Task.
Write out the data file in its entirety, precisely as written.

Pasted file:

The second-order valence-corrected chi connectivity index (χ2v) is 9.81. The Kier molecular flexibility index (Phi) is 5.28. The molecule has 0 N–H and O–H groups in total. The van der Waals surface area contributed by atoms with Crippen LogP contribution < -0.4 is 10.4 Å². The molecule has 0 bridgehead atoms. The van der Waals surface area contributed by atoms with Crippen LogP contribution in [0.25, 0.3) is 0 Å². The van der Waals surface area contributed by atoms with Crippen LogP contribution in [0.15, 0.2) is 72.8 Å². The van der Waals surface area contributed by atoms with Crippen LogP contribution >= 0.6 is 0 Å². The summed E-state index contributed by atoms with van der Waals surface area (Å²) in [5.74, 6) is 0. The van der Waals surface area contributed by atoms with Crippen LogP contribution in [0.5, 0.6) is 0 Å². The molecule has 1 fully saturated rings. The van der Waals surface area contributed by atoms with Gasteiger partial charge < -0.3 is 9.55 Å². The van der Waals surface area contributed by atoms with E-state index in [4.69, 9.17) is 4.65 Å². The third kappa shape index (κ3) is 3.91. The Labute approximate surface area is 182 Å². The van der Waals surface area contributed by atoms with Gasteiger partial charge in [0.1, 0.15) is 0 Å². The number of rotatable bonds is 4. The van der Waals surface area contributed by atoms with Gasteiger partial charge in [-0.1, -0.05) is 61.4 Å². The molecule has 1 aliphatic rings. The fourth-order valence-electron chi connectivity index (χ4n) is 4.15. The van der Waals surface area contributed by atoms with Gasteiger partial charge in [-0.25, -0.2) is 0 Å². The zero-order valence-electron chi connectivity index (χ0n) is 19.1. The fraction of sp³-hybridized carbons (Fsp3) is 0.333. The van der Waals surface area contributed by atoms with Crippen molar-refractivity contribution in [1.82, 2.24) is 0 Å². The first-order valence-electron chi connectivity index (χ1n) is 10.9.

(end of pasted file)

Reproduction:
The second-order valence-corrected chi connectivity index (χ2v) is 9.81. The Kier molecular flexibility index (Phi) is 5.28. The molecule has 0 N–H and O–H groups in total. The van der Waals surface area contributed by atoms with Crippen LogP contribution < -0.4 is 10.4 Å². The molecule has 0 bridgehead atoms. The van der Waals surface area contributed by atoms with Crippen LogP contribution in [0.25, 0.3) is 0 Å². The van der Waals surface area contributed by atoms with Crippen LogP contribution in [0.15, 0.2) is 72.8 Å². The van der Waals surface area contributed by atoms with Crippen LogP contribution >= 0.6 is 0 Å². The summed E-state index contributed by atoms with van der Waals surface area (Å²) in [5.74, 6) is 0. The van der Waals surface area contributed by atoms with Crippen LogP contribution in [0.5, 0.6) is 0 Å². The molecule has 1 fully saturated rings. The van der Waals surface area contributed by atoms with Gasteiger partial charge < -0.3 is 9.55 Å². The van der Waals surface area contributed by atoms with E-state index in [4.69, 9.17) is 4.65 Å². The third kappa shape index (κ3) is 3.91. The Labute approximate surface area is 182 Å². The van der Waals surface area contributed by atoms with Gasteiger partial charge in [0.1, 0.15) is 0 Å². The number of rotatable bonds is 4. The van der Waals surface area contributed by atoms with Gasteiger partial charge in [-0.1, -0.05) is 61.4 Å². The molecule has 1 aliphatic rings. The fourth-order valence-electron chi connectivity index (χ4n) is 4.15. The van der Waals surface area contributed by atoms with Gasteiger partial charge in [-0.25, -0.2) is 0 Å². The zero-order valence-electron chi connectivity index (χ0n) is 19.1. The fraction of sp³-hybridized carbons (Fsp3) is 0.333. The van der Waals surface area contributed by atoms with Crippen molar-refractivity contribution in [1.82, 2.24) is 0 Å². The first-order valence-electron chi connectivity index (χ1n) is 10.9.